In this analysis of data from a racially and ethnically diverse state, racial disparities in fatal drowning rates were not as pronounced in California as in other parts of the country.17 Fatal drowning rates among Black and White persons were nearly the same in California, a trend also observed in Florida,11 but not nationally.17 24 The highest fatal drowning rates were among AI/AN persons, 1.5 times that of White persons in California. Indigenous populations have also been identified as high risk for fatal drowning in Australia, New Zealand and Canada as well the USA as a whole.24 25 Prior research in North America suggests this may be due to differences in exposure (greater use of natural bodies of water) and behaviour (lower rates of life jacket use, higher rates of alcohol involvement),26 which may be downstream effects of cultural heritage, systematic inequities and Eurocentric aquatic programmes.27 28 Culturally responsive prevention practices show promise29 and should be designed and led by the communities they intend to serve. Race and ethnicity are one dimension of a complex system of determinants of health that influence risk for drowning.16 Future research seeking to identify and characterise drowning risks should also consider language, culture, socioeconomic factors and residency/migration status to better understand, characterise and address drowning inequities in California.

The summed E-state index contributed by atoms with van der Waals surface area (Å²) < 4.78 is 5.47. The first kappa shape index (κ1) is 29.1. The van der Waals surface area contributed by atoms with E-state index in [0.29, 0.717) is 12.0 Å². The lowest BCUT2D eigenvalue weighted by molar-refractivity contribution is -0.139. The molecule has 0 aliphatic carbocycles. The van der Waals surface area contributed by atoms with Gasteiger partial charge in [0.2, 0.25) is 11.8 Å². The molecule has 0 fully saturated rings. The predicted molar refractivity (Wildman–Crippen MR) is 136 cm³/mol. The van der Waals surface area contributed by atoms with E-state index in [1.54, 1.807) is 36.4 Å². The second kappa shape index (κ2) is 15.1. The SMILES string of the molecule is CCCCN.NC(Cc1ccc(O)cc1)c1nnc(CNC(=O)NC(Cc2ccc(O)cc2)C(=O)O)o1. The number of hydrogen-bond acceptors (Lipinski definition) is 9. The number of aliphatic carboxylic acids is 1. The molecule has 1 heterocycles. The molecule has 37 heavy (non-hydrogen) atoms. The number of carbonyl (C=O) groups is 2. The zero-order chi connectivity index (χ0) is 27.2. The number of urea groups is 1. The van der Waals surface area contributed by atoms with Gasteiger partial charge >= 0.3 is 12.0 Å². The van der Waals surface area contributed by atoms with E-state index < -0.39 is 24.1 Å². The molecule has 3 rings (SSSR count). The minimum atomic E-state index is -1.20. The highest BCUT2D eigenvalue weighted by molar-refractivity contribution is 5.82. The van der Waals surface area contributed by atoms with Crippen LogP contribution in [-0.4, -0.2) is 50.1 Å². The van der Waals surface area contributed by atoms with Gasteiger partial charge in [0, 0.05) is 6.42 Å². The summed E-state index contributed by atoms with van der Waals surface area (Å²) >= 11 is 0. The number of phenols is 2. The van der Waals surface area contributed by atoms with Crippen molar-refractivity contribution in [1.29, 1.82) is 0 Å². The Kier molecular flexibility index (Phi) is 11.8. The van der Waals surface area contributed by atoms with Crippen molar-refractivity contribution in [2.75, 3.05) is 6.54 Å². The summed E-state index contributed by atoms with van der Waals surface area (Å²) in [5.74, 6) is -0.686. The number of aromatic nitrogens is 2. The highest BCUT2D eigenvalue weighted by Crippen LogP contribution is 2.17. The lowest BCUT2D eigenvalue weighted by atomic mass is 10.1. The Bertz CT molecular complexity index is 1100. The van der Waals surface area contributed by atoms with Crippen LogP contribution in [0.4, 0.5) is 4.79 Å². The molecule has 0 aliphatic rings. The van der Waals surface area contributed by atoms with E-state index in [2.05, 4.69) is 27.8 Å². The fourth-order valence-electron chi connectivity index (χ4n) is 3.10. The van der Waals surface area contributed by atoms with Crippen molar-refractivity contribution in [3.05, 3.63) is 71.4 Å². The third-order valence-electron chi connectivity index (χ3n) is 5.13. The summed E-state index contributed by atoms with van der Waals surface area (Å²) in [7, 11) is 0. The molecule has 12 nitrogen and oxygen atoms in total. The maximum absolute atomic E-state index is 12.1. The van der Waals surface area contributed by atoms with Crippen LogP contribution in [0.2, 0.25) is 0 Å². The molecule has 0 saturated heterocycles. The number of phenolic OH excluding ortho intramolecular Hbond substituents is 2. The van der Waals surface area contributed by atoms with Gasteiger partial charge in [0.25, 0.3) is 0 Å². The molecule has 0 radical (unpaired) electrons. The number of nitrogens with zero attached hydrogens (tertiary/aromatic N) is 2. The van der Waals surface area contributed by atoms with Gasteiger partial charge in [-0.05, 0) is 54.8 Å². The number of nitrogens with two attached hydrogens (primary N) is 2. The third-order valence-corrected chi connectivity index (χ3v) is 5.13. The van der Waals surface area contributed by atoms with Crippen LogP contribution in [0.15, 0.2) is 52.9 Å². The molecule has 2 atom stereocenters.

The circumstances of drowning events, such as season, body of water and populations affected, including age group and race, differed substantially by region. Existing drowning prevention efforts in California have focused on urban population centres in the southern part of the state,23 although the highest drowning rates were in the northern and central parts of California where population density is lower. The higher risk for drowning in remote populations in other locations underscore the need for future efforts to address this challenge in California’s rural areas.30

This study also contributes new insights into the bodies of water where people drown in California by providing more specific categories than are available from ICD-10 codes. While swimming pools were the location with the highest number of deaths and have been the primary drowning prevention focus for decades,23 this study showed that California must also focus on its rivers, canals, and coastal bodies of water to address adolescent and adult drowning fatalities. Australia’s recent research focus on rivers as major drowning sites prompted increased intervention efforts, a potential model for understanding and preventing these deaths in California.31